The Power of Team Challenges at Triskele Rivers ALC

We have been playing around with team challenges at Triskele Rivers ALC.  Last week the children had to stack 10 cups into a pyramid without touching the cups with their hands,  while only using a rubber band and 6 strings.  Watching them organize, communicate, work through frustration, and experience the satisfaction of completing the task- are all incredible lessons for becoming successful in life.  When the children would fend for themselves and not listen to one another, the cups would come tumbling down-instant feedback on why their communication and method was not proving to be productive.  Upon reflection, they realized when they slowed down, communicated, and focused on the process and not speeding toward the goal, they were much more successful. IMG_3442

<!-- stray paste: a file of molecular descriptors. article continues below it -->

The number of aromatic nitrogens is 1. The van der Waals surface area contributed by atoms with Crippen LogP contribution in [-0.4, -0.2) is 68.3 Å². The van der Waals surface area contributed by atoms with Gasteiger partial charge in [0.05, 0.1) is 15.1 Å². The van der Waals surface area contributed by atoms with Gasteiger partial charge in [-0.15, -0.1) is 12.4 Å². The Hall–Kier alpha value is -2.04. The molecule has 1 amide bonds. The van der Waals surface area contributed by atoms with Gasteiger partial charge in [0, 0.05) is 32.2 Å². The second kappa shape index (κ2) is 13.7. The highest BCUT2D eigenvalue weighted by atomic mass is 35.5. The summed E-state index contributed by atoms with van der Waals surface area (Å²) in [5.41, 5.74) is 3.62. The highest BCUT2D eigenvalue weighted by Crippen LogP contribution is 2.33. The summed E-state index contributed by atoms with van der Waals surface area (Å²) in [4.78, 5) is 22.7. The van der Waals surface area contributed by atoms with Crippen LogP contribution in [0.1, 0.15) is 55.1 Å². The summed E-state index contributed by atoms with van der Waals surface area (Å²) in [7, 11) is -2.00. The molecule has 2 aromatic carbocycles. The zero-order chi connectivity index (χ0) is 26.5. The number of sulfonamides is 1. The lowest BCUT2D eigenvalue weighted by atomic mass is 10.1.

The team challenge this week proved to be just as educational.  The task was for the children to be divided into groups of three.  The person in the middle was the “brain” and had their wrists tied to the other two participants, with each serving as either the “right” or “left” hand.  The challenge was for the brain to direct the two hands to wrap a gift.  The hands were not allowed to talk, but had to listen to the instruction and could not do anything without the brain telling them what to do next.  The first group that went had some pretty big challenges,  the hands kept on forging forward without waiting for the brain to instruct, the brain finally became somewhat less intentional and assertive after not feeling listened to.  This brought up some great reflections on how it feels to not be heard, the difficulty of “followers” not being able to give feedback, and the challenge of maintaining leadership when you don’t feel respected or heard.  Through more dialogue there was a realization that it’s really a loop.  When someone stops leading withe clarity and intention, the group starts to take over, when the group starts to take over, the leader feels less and less in command and begins to stop leading.  What  a dance!  The second group was a little older in age, and after watching the first group go was able to take away a few lessons.  It’s always hard being the first to pave the way!  The second IMG_3500“brain” had very attentive “left” and “right’ hand that waited patiently for their instructions, thus the leader  was able to think clearly and take his time in giving thoughtful instruction.   The challenges were great in that the kids were able to physically and mentally experience some of the concepts we are often bringing up- intentional leadership, active listening, cooperation, respect, and team work.   The children also reflected on the feelings of responsibility that go along with being a leader, and how sometimes it’s much easier to just be told what to do, however in a true partnership leaders need feedback from their group in order to lead thoughtfully, followers sometimes need to step us at the leaders, and the leader needs to be aware of when they need to step down for a bit and be the follower.  One of the reasons we are drawn to the ALC model, is that yes the facilitators are the “leaders” but the children are listened to, often get to lead, and are always participating in the creation of the culture and their own learning.  Being a leader and follower is not always black and white and why learning in this type of environment is so dynamic and exciting when everyone is aware.